According to Glover, this is where the future of L&D lies - although, in his world, it is his present. "YouTube is now the second most popular search engine," he says, "so our system replicates this in a corporate environment, and we get 15 million page hits every four weeks."
Through this system, Dixons' training team can post material, host virtual train-the-trainer sessions, run web chats and instant-message trainees. More importantly, its 25,000 staff can create their own content too. "When we challenged our salespeople to share tips for selling laptops, we got 520 video clips within a month," says Glover. "Others in their communities can rate these, so that the most useful appear first - a bit like how Google rankings work."
For every one Glover, though, there are likely to be 100 L&D professionals for whom the training reality is quite different.
Three years ago, Adam Williams, learning and development manager for air traffic control provider NATS, bought a new learning management system (LMS) to record training. It has the potential to run cloud-based virtual classroom training and host e-learning, but this is not yet fully up and running.
"I was told I was behind the curve even then," recalls Williams. "But we know what works for us. Mobile-learning (m-learning), and just-in-time learning hasn't percolated down to us. We are a traditional organisation, using lots of classroom-based learning, but that is fine for staff too. If there was demand for newer stuff, technology would not be the barrier, but there is not."
It is obvious that when you have two very different real-world extremes, debate will continue to rage over how the future of L&D should or will pan out. In what would be anathema to Glover, NATS' Williams knows e-learning only achieves 10%-30% completion rates. "Most people don't want to do it at home either," he adds [whereas, for Glover, 8% of training is done at home]. And yet all the time, Williams says he (and his peers), are bombarded by vendor (and increasingly academia-led) notions about where they should be taking their learning. It is no wonder L&D professionals often have crises in confidence. "I can't decide if it's rhetoric, or if it's what people really want," admits Williams.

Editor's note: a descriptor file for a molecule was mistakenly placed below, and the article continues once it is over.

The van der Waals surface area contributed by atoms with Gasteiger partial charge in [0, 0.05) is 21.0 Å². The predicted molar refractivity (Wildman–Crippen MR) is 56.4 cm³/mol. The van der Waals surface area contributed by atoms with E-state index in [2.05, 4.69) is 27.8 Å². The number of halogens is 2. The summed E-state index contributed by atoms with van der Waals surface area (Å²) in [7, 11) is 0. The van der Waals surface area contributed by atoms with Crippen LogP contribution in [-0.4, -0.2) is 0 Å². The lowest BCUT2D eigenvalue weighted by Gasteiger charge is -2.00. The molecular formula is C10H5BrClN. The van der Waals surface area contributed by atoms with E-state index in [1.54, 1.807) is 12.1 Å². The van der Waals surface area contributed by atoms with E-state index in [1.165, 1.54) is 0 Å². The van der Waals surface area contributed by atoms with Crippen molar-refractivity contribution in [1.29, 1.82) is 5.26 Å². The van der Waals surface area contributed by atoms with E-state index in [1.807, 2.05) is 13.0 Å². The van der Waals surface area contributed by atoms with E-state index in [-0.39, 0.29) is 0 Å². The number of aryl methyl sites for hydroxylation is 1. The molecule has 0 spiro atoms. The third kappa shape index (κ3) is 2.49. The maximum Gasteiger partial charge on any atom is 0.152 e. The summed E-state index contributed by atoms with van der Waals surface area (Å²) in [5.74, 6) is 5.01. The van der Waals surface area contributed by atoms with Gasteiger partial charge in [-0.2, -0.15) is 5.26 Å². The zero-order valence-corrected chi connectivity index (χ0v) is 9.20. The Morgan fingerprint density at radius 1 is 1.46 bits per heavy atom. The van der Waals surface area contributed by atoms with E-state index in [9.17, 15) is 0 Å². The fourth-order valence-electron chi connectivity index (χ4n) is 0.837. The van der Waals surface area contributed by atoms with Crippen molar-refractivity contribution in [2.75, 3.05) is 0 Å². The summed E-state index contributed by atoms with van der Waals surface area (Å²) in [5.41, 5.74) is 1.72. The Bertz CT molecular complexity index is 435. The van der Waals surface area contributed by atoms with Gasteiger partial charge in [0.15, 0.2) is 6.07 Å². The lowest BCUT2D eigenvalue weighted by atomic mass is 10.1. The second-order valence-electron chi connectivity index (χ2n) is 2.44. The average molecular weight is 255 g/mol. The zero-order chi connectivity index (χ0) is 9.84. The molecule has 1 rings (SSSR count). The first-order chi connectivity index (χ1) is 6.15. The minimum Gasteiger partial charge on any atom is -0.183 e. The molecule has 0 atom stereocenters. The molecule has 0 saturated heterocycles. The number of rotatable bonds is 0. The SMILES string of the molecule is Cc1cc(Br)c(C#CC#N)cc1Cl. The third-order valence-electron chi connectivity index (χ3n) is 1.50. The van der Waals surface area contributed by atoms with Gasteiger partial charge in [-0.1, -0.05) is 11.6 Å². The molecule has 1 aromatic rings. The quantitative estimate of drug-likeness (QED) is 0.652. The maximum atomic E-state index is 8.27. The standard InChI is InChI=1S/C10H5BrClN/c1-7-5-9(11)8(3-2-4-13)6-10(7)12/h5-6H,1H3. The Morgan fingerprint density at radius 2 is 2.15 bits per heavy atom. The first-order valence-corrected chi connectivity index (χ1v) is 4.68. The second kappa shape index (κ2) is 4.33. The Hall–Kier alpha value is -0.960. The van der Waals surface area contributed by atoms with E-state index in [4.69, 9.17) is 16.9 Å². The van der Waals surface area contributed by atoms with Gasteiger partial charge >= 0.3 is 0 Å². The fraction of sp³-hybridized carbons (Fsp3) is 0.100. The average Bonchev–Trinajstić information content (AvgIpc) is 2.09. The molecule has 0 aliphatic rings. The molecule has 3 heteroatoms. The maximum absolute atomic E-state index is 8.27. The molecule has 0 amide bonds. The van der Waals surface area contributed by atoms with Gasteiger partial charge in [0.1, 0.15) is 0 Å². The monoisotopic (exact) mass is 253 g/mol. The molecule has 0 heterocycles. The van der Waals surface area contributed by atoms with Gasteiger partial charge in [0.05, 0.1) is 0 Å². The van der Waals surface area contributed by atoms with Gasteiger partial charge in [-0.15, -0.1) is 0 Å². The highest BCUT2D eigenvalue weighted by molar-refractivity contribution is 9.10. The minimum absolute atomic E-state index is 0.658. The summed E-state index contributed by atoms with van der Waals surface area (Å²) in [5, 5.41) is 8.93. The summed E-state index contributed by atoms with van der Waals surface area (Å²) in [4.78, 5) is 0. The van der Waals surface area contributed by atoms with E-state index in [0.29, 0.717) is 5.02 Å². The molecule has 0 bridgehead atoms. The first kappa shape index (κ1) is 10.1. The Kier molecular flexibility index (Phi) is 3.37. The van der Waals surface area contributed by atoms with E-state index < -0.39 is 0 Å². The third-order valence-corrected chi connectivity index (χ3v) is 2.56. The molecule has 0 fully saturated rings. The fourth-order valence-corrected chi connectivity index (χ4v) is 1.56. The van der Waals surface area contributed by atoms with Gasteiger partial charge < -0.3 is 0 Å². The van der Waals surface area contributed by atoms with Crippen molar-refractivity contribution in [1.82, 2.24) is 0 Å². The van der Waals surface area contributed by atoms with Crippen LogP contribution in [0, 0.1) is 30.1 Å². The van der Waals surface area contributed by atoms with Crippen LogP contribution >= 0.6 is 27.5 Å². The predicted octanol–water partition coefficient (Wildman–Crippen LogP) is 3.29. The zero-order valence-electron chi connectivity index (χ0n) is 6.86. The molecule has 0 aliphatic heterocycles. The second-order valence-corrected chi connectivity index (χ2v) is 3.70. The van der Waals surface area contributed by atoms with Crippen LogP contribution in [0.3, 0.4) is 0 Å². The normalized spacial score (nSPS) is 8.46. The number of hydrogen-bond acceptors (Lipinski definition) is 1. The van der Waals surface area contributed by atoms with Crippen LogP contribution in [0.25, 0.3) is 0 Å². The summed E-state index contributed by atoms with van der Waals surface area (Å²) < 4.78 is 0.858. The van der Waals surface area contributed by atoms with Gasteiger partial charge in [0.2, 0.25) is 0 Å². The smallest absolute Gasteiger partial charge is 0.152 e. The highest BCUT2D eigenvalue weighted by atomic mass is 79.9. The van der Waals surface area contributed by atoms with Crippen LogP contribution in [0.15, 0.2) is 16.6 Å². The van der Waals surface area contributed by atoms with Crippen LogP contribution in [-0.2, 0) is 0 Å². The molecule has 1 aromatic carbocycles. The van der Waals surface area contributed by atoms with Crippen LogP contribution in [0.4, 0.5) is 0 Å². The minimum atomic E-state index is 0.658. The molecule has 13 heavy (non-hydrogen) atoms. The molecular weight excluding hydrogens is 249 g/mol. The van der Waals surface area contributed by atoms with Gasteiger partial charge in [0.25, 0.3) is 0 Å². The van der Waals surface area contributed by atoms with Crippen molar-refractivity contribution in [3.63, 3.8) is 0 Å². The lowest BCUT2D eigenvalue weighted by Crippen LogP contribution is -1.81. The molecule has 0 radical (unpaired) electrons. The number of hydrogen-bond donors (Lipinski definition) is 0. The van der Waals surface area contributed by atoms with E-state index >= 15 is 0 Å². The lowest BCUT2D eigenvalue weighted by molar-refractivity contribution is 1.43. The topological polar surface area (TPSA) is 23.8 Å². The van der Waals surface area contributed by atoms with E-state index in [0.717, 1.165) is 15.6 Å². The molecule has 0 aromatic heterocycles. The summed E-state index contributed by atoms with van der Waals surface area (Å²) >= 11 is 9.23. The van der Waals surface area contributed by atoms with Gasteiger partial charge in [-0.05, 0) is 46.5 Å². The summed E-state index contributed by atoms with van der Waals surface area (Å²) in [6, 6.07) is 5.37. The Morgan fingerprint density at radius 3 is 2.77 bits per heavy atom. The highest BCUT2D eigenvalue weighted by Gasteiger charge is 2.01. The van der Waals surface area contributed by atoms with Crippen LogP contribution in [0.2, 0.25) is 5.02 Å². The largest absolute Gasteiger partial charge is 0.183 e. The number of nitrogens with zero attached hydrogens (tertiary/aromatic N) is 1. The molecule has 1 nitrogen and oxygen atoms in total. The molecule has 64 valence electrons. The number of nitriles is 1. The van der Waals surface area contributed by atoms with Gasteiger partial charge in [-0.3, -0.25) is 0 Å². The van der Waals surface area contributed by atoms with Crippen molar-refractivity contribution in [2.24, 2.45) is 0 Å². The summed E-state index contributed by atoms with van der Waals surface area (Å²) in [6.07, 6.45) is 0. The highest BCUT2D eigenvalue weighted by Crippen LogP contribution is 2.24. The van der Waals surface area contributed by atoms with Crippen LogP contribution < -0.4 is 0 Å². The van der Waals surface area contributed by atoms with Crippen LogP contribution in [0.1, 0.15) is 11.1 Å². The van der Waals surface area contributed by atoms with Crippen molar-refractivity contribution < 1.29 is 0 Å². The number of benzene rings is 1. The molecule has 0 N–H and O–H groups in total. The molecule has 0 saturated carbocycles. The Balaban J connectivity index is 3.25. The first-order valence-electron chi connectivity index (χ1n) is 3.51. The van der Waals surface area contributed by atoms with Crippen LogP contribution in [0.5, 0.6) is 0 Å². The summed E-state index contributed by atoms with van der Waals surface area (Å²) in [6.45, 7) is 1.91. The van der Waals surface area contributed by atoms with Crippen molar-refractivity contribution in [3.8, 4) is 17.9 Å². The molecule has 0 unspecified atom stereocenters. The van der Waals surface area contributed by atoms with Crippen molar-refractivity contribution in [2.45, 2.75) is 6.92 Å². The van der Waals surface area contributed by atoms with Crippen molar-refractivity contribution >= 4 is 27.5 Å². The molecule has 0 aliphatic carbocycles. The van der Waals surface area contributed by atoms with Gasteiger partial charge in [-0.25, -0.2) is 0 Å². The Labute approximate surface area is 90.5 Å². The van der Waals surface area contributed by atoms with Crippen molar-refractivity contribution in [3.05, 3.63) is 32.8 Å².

He is referring to the future-gazing rhetoric of the thinkers/influencers in this space. "Formal versus informal content was where we were two years ago. The next advance is working out where blended learning - a combination of the two - now sits in the world of social learning," argues Vincent Belliveau, GM EMEA, for provider Cornerstone OnDemand. "Blended learning - how firms mix their online and offline training - should really be thought of as how they mix structured, formal learning, with unstructured, informal and collaborative learning," adds Gerry Griffin, director, m-learning, at Skill-Pill.
What they are both saying is that formal learning is dead, and that the future is bite-sized learning, done in social-networking-style environments, and where information posted by trainees to each other is as important as material from the centre, if not more so.
But perhaps this is why this future world still jars with L&D professionals, many of whom are accustomed to being custodians of learning and in control of what staff learn. It suggests, some say, that the direction L&D takes is as much down to L&D professionals' own prejudices or fears or hang-ups about what their future roles will be, as it is about technology.
"Tracking of learning is business capability stuff. That is fine, but fails to see what learning has really been all about - a non-stop continuum," says Belliveau. Consultant Nigel Paine, former head of L&D at the BBC, argues that L&D professionals should not fear being usurped by user-generated content, but accept their roles will change. "They need to move to become curators of media; they will be judged by a wider learning community, of people who control their own learning themselves. Staff will organise their own continuous learning. They won't get 'given' stuff anymore. The days of L&D professionals dishing out learning need to go, fast."
At the recent Learning Technologies Show at London Olympia in January, LMS provider Redtray asked L&D professionals where they were on this futures trajectory. Disappointingly, perhaps, on-the-job training was preferred by 30% of respondents, while 29% said they had no plans to introduce items such as iPads into the training mix. Some 34% said they had no plans to alter the technology platforms they were running. It is yet more evidence of a disconnect between L&D theory and the reality at the coalface.